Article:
Re: [isabelle] Why does "also" fail in this proof?



On Mon, 8 May 2006 14:13:48 +0200 (CEST)
Makarius <makarius at sketis.net> wrote:
> > Can someone explain why, in the attached theory file, I get this
> > error on the last line:
> 
> Because the calculational step does not make any progress -- your
> first step is reflexivity.

OK, with this hint I managed to fix that proof - thanks.

However, I would disagree that it does not make any progress. Two
strange things about this explanation:

1. Sometimes Isabelle does not object to a step which essentially just
introduces a lambda - but sometimes it does (assuming your explanation
above is correct). I cannot discern any rhyme or reason to this - it
appears to me to be arbitrary.

2. What's worse, I find myself in a Catch 22. Given the file I posted
previously, I want to prove from 

lemma tt_simp [simp]: "tt f g x == f x (g x)"

the following:

lemma doh2 [simp]: "tt f g == %x. f x (g x)"

- something that should be completely trivial to prove, because it
follows directly from the fact that a function is defined to be a lambda
in the lambda calculus (in fact, I would expect the simp rule to do
it). So let's try a one-step proof:

lemma doh2 [simp]: "tt f g == %x. f x (g x)" by simp

No, that fails. OK, let's try a patient, but verbose approach:

lemma doh2 [simp]: "tt f g == %x. f x (g x)"
proof -
  have "tt f g == %x. tt f g x" .
  also have "... == %x. f x (g x)" by simp
  finally show "tt f g == %x. f x (g x)"
qed

This yields:

*** empty result sequence -- proof command failed
*** At command "finally".

OK, let's try a compromise:

lemma doh2 [simp]: "tt f g == %x. f x (g x)"
proof -
  have "tt f g == %x. tt f g x" .
  finally show "tt f g == %x. f x (g x)" by simp
qed

With this, Isabelle complains "No calculation yet".

So the Catch 22 is: if I try to do it in 1 step, Isabelle can't seem
to simplify that much in one step. If I try to do it in 3 steps,
Isabelle effectively complains that I'm insulting its intelligence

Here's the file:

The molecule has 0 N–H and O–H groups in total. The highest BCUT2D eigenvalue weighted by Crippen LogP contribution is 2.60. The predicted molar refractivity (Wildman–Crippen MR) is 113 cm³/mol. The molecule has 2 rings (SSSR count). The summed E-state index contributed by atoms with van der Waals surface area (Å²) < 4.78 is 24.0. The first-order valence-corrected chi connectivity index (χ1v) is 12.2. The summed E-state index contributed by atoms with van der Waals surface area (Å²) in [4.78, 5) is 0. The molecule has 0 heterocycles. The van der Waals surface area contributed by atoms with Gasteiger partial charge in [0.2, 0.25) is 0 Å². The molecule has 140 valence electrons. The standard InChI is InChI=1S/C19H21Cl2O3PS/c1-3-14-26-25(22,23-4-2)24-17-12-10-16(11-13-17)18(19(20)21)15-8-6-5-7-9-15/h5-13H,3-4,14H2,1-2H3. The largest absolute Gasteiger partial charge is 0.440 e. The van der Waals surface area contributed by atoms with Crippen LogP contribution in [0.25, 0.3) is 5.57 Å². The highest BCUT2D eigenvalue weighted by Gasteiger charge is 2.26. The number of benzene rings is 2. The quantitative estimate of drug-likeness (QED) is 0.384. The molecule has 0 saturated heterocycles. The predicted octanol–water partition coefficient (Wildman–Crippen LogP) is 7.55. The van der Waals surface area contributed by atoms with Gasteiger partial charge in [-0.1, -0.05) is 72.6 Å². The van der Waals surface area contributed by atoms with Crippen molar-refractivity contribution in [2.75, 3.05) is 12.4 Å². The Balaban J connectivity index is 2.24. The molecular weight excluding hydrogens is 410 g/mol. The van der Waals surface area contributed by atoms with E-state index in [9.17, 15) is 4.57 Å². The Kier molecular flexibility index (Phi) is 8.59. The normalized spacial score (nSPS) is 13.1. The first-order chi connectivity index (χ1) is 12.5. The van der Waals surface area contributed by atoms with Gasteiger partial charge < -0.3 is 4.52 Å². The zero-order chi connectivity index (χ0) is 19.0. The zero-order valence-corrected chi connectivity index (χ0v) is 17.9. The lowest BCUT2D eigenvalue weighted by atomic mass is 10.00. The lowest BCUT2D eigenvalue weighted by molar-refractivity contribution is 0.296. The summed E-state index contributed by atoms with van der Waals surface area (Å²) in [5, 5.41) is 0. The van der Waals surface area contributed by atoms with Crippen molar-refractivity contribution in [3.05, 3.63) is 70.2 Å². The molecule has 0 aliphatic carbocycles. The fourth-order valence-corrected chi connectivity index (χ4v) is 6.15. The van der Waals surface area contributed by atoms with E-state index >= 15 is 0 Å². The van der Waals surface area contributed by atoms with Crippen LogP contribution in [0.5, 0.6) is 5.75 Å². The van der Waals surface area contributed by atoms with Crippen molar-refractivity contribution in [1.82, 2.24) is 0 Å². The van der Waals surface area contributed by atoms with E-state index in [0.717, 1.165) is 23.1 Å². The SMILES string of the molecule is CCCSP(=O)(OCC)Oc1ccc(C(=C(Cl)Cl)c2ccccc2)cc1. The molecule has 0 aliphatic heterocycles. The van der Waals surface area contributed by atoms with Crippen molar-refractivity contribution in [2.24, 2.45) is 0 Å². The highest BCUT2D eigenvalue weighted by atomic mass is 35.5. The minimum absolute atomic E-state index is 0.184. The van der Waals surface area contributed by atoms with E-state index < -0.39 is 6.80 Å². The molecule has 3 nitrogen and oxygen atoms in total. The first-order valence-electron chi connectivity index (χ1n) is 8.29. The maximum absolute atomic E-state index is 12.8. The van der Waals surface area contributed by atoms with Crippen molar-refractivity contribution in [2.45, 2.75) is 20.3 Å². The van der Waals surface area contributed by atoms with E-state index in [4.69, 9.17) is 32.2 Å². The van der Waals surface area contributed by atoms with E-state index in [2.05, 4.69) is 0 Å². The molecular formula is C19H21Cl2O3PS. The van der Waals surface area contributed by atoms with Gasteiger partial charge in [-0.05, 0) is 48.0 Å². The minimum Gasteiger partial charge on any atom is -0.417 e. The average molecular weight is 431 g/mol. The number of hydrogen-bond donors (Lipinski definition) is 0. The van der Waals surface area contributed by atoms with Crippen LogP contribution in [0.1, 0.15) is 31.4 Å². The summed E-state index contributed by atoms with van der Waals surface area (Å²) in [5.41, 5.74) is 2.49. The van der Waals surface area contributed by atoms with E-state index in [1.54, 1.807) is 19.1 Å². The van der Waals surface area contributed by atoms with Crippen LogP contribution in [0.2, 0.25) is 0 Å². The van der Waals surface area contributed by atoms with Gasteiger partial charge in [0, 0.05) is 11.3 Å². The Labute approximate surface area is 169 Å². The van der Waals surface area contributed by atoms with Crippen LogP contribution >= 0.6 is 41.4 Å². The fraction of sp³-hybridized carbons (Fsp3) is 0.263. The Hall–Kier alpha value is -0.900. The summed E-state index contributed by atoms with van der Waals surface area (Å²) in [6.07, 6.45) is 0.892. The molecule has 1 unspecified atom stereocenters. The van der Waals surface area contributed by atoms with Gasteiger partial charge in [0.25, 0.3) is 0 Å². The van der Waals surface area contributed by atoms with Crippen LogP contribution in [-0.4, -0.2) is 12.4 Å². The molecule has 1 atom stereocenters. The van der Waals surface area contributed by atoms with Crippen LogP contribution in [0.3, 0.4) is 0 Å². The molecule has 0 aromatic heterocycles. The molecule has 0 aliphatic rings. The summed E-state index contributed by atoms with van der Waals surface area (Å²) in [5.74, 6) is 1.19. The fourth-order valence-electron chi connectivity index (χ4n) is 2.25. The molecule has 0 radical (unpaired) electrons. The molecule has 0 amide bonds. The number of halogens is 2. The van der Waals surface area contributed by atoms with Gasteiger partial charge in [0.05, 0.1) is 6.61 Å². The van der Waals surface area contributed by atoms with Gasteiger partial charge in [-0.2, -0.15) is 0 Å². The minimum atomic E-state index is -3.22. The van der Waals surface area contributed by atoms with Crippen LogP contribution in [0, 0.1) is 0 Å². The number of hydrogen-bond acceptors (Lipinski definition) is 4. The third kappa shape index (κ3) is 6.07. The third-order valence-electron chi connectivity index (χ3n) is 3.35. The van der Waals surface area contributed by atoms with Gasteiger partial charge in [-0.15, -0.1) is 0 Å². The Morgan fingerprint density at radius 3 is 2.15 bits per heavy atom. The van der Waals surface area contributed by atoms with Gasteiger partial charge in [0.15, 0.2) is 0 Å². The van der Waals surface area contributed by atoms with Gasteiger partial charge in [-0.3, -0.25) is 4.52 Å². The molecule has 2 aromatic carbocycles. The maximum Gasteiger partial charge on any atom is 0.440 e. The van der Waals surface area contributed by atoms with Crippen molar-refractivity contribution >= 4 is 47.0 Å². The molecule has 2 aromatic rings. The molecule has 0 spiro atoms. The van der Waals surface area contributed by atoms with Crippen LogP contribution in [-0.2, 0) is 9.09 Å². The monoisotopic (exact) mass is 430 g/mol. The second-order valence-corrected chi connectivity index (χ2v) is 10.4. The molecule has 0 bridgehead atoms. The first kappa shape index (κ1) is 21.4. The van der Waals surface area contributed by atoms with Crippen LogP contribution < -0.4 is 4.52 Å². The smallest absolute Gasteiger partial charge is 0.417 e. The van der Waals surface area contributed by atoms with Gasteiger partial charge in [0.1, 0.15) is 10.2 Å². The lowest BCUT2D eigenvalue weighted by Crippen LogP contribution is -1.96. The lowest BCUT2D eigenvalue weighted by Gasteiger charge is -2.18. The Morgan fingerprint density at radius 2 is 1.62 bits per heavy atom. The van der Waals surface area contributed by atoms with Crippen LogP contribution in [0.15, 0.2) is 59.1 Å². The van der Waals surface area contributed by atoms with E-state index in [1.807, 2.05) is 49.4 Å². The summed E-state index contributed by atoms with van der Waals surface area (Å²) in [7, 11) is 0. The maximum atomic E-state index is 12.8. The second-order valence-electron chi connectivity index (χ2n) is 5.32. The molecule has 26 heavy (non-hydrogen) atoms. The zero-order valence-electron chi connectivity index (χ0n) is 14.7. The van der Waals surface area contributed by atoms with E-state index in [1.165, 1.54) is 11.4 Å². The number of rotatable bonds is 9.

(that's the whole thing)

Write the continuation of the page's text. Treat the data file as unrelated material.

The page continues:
(going by your explanation of what the problem is, anyway). If I try to
do it in 2 steps, Isabelle doesn't recognise a 2-step calculation as a
calculation (even though, it clearly is such, from a human POV). I
can't win!

Now, the weird thing is (and here I'm going back to my point 1),
Isabelle happily accepts this proof:

lemma doh [simp]: "const x == %y. x"
proof -
  have "const x == %y. const x y" .
  also have "... == %y. x" by (unfold const_def)
  finally show "const x == %y. x" .
qed

even though you claim, about lambda introductions like the one on the
first line:

"Such redundant cases are filtered out in
 order to achieve more robust guessing of rule instances."

So why is it that my proof of doh works, but my proofs of doh2
don't? There must be something more to it that I'm not getting.

> Also note that equality reasoning is usually performed at the 
> object-level, using "=" instead of "==".  (This is in contrast to the 
> other connectives !! and ==>, which usually work better than ALL and
> -->).

OK, but I'm confused about the distinction between object-level
equality and meta-equality. What advantage would that give me for these
types of proofs? What disadvantages? Would currying be affected -
and would my theory file get more verbose?

-- 
Robin





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